So a few weeks ago I wrote about our struggle to get medication management for David’s psych medications. Today we did intake at Sanford Behavioral Health Bismarck. Medication success! and Medication disappointment. See, they are taking him on as a patient, but since we missed his appointment in May, he can’t be scheduled to see someone to manage his medications, and prescribe them, until November at the earliest. I asked point blank, “what is he supposed to do about medications until then?” “You can speak with his primary doctor and see if she will prescribe them for you.” What if she won’t prescribe them? Tough luck. Well, I guess we could put him in psych when his medications wear off and he runs out of them. then they will pretty much have to prescribe them. But why should it come to that?
I went to the pharmacy to pick up his medication and what do I find? nothing. So I said, “he is on an auto-fill plan how can this be?” It’s not logical The tech calls the pharmacist who explains it to me. “We call the doctor two weeks before the refill is due. “We call the doctor one week before the refill is due.” “We call the doctor three days before the refill is due.” “We call the doctor daily until the refill order arrives.” Now, normally, the pharmacist says, “we call once and it’s filled. We have been doing this with your son’s medications since March. This month we have received no response.” Moving out of state provided care I had already scheduled an appointment with his primary to get a psychological evaluation referral. So I asked her, can you refer us to a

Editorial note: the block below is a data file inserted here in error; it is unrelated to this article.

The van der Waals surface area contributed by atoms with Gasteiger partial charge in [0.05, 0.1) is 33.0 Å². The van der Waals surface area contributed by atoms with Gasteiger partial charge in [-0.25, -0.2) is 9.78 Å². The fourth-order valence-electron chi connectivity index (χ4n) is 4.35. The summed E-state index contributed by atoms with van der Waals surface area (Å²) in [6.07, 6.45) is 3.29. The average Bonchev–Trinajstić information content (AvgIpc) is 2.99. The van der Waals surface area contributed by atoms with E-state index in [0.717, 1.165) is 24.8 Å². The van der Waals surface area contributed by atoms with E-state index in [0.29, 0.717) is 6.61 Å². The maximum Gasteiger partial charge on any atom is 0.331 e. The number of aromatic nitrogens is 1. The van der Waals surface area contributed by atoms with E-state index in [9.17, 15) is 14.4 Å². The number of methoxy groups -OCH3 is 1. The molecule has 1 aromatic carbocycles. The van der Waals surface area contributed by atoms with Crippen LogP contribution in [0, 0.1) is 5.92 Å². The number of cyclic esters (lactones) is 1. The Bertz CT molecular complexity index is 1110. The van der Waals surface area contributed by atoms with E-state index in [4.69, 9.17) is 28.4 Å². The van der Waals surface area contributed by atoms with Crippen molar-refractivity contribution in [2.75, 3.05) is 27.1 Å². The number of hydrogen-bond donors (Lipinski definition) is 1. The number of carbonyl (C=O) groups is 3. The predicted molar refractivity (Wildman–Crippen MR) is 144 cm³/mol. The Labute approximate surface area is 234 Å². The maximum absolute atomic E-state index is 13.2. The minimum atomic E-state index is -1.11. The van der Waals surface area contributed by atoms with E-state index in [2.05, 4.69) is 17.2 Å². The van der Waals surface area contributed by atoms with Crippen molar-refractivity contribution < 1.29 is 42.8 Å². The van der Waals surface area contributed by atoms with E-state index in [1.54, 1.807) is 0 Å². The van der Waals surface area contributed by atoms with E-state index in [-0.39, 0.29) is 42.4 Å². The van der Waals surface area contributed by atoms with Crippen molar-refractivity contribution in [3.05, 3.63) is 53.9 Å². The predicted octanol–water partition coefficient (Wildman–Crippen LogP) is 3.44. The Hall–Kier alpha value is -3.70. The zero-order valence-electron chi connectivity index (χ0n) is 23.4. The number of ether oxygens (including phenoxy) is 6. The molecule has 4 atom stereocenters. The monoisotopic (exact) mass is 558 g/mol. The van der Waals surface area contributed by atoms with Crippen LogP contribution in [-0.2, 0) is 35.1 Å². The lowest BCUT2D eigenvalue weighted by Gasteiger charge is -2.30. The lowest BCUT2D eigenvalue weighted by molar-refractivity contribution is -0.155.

So fifteen days ago David had the opportunity to attend FASD Camp. Summer camp. The day I dropped him off, I snapped a selfie of the two of us. Minutes after snapping this photo, he was off meeting new friends with the same disability that he has. The Disability Yes. My son has a disability. You can’t tell it by looking at him. That disability is Fetal Alcohol Spectrum Disorder (FASD). It is not the only one he has, but it is the focus of this post. We learned last winter of this camp called fasdcamp. It is just for kids with FASD. Thus began the process of applying for camp which began before he came home from care in January. In mid-April, we learned that he had been accepted. This was after a rather lengthy telephone conversation with the camp medical director about David’s condition. See, they want to